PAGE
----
Academic journal article Anglican and Episcopal History

Miracles in Enlightenment England

Academic journal article Anglican and Episcopal History

Miracles in Enlightenment England

Article excerpt

Miracles in Enlightenment England. By Jane Shaw. (New Haven and London: Yale University Press, 2006, Pp. x, 244. $45.00.)

The conventional wisdom on the eighteenth-century English miracles debate runs something like this. The "new learning" of the seventeenth century made belief in an interventionist God problematic at best, implausible at worst. That, combined with the relative freedom to publish which followed in the wake of the Glorious Revolution, opened up miracles to intense public scrutiny from religious skeptics. The "great debate" concerning miracles, which began in earnest during the 1690s, drew into the fray most of the best minds of the day until David Hume put the matter to rest with the tenth chapter ("Of Miracles") of An Enquiry Concerning Human Understanding (HAS). Many now concede that Hume's argument against miracles was often derivative; John Earman even goes so far as to describe it as an "abject failure" from a philosophical point of view. Nevertheless, insofar as most historians are concerned, Hume's intervention brought an effective close to a debate that had run for the last seven decades. Miracles henceforth became a non-subject.

Jane Shaw's Miracles in Enlightenment England challenges nearly every aspect of the conventional wisdom. To begin with, she cautions against taking an overly-restricted view of what constituted the miraculous, for, in the minds of early moderns, wonders, miracles, and providence were phenomena which were not always easily distinguishable. In addition, Shaw's is a study of "lived religion," rather than an intellectual history of the miracles debate. She gives primacy of place, in other words, to practice, not to ideas, so that doctrine "is understood to emerge from and, in turn, inform particular practices" (10). The premise that the primary lines of historical causation lead from action to intellection means that her starting point and her cast of characters differs markedly from more traditional studies of miracles. Where John Toland, Thomas Chubb, Peter Annet, Thomas Woolston, and others received the lion's chare of attention in previous accounts of the miracles debate, they are largely secondary figures in Shaw's study.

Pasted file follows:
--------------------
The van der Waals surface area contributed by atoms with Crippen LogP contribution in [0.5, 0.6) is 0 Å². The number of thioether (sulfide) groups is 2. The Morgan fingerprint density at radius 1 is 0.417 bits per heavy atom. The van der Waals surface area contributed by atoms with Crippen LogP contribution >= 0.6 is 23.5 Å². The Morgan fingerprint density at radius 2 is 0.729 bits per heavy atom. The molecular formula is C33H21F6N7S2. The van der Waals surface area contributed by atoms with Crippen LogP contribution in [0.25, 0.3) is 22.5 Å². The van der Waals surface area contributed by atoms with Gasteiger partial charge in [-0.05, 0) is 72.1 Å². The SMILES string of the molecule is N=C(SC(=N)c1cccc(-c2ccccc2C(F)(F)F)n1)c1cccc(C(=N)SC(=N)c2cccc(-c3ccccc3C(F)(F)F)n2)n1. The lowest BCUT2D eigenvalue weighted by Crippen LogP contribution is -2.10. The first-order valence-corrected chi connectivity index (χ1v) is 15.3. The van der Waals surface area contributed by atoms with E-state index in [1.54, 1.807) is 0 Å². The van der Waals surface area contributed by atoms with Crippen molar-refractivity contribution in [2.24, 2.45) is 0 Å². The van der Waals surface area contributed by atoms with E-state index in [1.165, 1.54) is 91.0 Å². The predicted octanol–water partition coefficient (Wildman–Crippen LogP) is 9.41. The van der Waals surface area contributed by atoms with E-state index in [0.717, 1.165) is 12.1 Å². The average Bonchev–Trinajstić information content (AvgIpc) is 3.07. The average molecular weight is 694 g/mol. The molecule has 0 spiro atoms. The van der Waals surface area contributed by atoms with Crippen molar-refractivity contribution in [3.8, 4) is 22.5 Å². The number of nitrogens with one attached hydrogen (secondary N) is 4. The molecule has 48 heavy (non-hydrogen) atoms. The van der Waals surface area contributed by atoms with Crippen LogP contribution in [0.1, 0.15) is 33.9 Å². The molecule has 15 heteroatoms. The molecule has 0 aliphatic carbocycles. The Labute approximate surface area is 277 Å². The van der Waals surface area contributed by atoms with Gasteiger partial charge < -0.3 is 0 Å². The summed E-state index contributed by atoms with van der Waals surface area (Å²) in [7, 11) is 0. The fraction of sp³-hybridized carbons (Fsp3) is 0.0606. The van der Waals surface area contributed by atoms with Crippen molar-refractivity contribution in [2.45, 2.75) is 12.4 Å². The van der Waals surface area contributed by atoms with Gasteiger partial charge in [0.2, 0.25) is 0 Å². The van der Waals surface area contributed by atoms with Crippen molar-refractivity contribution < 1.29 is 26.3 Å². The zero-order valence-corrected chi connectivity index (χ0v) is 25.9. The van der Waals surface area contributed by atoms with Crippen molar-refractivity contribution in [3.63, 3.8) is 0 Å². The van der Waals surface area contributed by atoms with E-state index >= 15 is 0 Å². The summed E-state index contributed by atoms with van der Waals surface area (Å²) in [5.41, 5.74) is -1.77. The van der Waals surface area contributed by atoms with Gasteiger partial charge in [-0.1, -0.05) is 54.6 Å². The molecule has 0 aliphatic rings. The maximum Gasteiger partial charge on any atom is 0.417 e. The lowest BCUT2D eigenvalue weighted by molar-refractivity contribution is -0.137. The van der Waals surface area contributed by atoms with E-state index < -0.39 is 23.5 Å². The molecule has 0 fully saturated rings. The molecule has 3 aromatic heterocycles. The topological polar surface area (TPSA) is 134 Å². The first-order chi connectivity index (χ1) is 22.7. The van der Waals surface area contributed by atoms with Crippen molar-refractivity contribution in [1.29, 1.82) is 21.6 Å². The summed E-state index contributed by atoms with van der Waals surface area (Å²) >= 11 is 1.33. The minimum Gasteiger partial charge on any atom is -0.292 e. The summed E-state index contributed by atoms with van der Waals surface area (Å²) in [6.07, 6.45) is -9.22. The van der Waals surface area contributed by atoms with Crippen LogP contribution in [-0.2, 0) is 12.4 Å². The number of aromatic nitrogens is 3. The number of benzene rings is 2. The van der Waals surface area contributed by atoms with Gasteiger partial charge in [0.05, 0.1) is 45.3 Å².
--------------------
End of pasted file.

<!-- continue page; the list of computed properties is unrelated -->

Her story begins in the 1650s, during England's first sustained experiments with republicanism and with a less constrained market in religion. While traditional Protestant doctrine insisted that miracles had ceased sometime not long after Christ's life, there nevertheless were those, especially among those outside the Church of England, who claimed to be acting under divine inspiration or authority; indeed, Shaw shows quite convincingly that the "number of people claiming to be miracle-workers increased rather than declined in the second half of the seventeenth century and early eighteenth century" (97). …

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